Study sheds light on origins of breast cancer in people with BRCA2 mutations

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A pioneering study led by Professor Ashok Venkitaraman from the Cancer Science Institute of Singapore (CSI Singapore) at the National University of Singapore and Dr Mona Shehata from the University of Cambridge (UK) has uncovered vital insights into the distinct effects of BRCA2 mutations on breast tissue cells, shedding light on early breast cancer development in people with BRCA2 mutations. The research was published in the prestigious journal Nature Communications on 25 August 2023.

Breast cancer is a serious concern for individuals with BRCA2 mutations, with approximately 70 per cent of carriers developing the disease by age 80. While BRCA2's role in DNA repair and as a tumour suppressor in protecting the cells against DNA replication stress are well-documented, little is known about the pathways leading to breast cancer development in BRCA2 mutation carriers.

Despite the high risk faced by BRCA2 mutation carriers in developing breast cancer, there is still a critical lack of understanding of how these mutations impact the various cell types in the mammary glands. Our study aims to unravel the earliest event preceding the formation of cancer within the breast tissue microenvironment to better design early intervention strategies."

Prof Venkitaraman, corresponding author of the study and Director of CSI Singapore

A detailed investigation using long-term mammary organoid cultures revealed that healthy mammary glands are not predisposed to form lesions that precede tumours. However, when exposed to stress during DNA replication, the population of hormone receptor-negative (HR-) luminal cells significantly expanded. Interestingly, the expansion was especially robust among the mammary gland organoids harbouring BRCA2 mutations.

The study also discovered that HR- luminal cells with BRCA2 mutation exhibited enhanced organoid formation and survival under replication stress. Further analysis at the single-cell RNA-sequencing level identified elevated stemness markers and Type I interferon responses in these cells, which preferentially favours the growth of HR- luminal cells. It also showed that HR- luminal BRCA2-mutant cells became more susceptible to tumour formation only after multiple stresses, suggesting that distinct mechanisms drive the transformation of HR- and HR+ tumours, specifically in BRCA2 mutation carriers.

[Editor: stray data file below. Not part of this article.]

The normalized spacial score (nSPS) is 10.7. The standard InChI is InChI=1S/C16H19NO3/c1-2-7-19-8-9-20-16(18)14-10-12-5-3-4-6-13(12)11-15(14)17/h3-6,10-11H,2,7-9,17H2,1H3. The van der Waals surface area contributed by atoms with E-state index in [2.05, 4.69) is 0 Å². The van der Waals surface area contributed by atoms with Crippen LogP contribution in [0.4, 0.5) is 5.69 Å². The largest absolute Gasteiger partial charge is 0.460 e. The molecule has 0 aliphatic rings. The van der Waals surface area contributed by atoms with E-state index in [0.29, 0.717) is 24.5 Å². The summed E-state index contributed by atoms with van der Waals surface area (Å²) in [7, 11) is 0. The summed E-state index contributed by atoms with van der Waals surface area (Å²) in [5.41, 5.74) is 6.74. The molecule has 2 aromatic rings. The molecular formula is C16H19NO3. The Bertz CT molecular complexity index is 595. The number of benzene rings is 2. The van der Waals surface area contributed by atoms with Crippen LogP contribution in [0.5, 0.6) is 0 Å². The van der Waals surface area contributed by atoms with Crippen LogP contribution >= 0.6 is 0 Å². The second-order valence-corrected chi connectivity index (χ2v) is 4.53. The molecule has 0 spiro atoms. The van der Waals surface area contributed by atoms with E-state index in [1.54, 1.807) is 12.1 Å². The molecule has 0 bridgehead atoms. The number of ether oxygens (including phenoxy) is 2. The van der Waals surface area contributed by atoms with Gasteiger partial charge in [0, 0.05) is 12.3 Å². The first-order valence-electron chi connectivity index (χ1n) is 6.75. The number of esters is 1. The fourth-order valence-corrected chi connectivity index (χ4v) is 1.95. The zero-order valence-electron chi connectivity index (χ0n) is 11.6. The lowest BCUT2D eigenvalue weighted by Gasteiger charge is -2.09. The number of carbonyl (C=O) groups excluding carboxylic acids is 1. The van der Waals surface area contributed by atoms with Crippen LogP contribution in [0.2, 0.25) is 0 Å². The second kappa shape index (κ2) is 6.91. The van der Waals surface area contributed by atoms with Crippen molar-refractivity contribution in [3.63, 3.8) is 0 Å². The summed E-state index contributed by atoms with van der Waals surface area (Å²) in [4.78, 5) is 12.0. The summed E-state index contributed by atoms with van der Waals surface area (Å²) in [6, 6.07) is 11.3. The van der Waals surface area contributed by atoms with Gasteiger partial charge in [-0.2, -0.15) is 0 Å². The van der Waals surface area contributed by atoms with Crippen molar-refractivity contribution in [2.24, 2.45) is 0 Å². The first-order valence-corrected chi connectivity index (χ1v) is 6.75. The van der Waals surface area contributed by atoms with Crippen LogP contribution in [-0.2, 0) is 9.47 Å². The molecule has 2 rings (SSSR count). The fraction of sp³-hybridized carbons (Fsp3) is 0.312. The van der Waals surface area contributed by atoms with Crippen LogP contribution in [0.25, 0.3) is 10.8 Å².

Understanding the mechanisms that drive early cancer development is crucial for classifying breast cancers into their distinct subtypes (triple-negative breast cancers, and hormone positive and HER2 positive breast cancers, among others), so that targeted, early treatment can be administered to achieve positive outcomes.

The team hopes to further validate their key observations from this study in mammary glands from preventive mastectomy cases among BRCA2 carriers. This will bolster their evidence to design early intervention strategies, which will provide guidance to clinicians caring for individuals with BRCA2 mutations.


National University of Singapore

Journal reference:

Najafabadi, M. G., et al. (2023). A transcriptional response to replication stress selectively expands a subset of Brca2-mutant mammary epithelial cells. Nature Communications.

Posted in: Medical Science News | Medical Research News | Women's Health News

Tags: Breast Cancer, Cancer, Cell, DNA, DNA Replication, Hormone, Interferon, Mammary Gland, Mastectomy, Mutation, Organoids, Receptor, Research, RNA, Stress

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